A pdf of the A4 poster for can be found here.

For information on how to submit to the Tight Modern, and details of our fantastic prizes and the accompanying free workshops, go to our brand new website: www.tightmodern.org.uk.”

MYFANWY DABNER

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Our guest artist this week is Myfanwy Dabner, from Ballarat, Australia. In this article, Myfanwy examines the ways in which she processes inspiration, the new directions and inspirations she is drawing on, as well as understanding the meaning of being a marginalised artist, and what connotations the term invokes.

“Over a month ago I was thinking about printmaking and mental illness, as a place to make art from, and to have a subject matter for Uni art school requirements.

As I do printmaking a lot and as I have mental illness permanently these were my easy and obvious choices; make prints about my mental illness.

Now after some investigation into Outsider Groups and their art forms I am looking at the art of children and the art of the mentally ill, whilst ditching a totally printmaking focus to allow art in more forms.

              

I go with the genres that catch me. I have gone to the art of my children, my brother and my own children’s art, my art made when ill, and just plain old improvisation and make do to make new works.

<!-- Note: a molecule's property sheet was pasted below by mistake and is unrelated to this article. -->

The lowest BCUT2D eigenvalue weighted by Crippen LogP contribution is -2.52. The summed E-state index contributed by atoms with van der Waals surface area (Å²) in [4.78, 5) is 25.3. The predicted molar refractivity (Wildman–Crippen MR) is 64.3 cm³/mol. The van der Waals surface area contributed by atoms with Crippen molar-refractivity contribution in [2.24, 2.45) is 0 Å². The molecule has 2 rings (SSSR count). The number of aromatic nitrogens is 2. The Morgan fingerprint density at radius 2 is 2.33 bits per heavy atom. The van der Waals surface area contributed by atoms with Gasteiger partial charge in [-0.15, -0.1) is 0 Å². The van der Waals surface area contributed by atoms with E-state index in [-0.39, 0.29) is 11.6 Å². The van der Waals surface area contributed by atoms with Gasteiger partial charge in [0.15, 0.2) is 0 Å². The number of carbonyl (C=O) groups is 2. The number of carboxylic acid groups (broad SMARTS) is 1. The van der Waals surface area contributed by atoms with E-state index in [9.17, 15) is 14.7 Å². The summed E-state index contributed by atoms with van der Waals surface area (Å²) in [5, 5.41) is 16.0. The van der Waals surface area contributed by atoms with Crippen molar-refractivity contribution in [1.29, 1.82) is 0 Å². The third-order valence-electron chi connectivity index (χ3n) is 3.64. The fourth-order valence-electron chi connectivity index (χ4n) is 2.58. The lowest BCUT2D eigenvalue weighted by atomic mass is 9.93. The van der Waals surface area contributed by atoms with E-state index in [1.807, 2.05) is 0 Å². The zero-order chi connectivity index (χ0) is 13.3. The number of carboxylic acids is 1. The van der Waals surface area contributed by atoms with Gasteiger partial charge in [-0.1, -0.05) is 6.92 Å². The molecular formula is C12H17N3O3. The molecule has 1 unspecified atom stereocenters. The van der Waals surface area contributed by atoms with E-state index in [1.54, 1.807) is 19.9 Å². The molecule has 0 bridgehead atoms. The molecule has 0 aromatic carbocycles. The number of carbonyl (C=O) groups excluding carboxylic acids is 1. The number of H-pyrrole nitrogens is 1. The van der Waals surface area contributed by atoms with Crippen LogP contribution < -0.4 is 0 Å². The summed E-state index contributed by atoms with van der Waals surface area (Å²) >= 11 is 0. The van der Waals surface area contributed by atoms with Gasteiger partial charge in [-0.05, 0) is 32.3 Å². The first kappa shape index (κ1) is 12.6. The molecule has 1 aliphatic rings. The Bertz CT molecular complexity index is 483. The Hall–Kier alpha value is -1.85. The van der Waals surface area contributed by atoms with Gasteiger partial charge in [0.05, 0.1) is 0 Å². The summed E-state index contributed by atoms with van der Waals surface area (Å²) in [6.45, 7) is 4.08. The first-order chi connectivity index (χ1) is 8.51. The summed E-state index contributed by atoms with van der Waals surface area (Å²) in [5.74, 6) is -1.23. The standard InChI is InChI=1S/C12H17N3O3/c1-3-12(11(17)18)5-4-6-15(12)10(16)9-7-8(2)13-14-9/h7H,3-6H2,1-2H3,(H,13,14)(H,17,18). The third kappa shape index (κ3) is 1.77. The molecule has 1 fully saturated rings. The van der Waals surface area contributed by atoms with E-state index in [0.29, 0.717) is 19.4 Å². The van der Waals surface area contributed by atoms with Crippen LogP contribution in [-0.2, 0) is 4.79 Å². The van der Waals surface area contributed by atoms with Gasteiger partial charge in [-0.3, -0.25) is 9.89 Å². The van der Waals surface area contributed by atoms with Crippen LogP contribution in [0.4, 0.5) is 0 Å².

I will abstract, repeat, cute-i- fy, blacken, follow and break rules, stencil, and other endless ways to make art works. So far I have dabbled in jagged three-dimensional shapes with UV and fluorescent colours. Perhaps I will use invisible UV markers to write a hidden poem.

My work from 15 years ago was brightened with fluorescent pencils, and I have a returned desire to use them. I want to be informed from viewing the untrained, relaxed, strong, wild, gestural, naive marks of my children’s artworks. I need to loosen up.

The work I make is also influenced by mental availability, mindset, mood – the pain within, the love, the needing to form something. Generally speaking, high energy can cause some illness, it can’t always be maintained, eventually dropping into depression, getting a few weeks here and there for busy making.

In conclusion, my place to work from has not completely shifted from printmaking and mental illness but has grown to include the art of children, my children, as inspiration and that I may make art in a variety of forms.

I now also understand the term Outsider Art and the meaning of marginalisation. I am putting myself forward as acceptable with illness. Will I be only seen for my illness and thus marginalised? I don’t know yet. I do know though I am substantiating the art of the mentally ill by proposing it to my teachers as an acceptable area to draw from in art practice.

I am also putting forward the techniques of children’s art as acceptable techniques for making in art. Please enjoy the pictures, including monotypes, improvised work and art by my children.”

Visit the website site Narrator International to search and find some of Myfanwy’s short stories and poetry.

Follow the link to view ‘The Artist’ http://www.narratorinternational.com/dear-artist-myfanwy-dabner/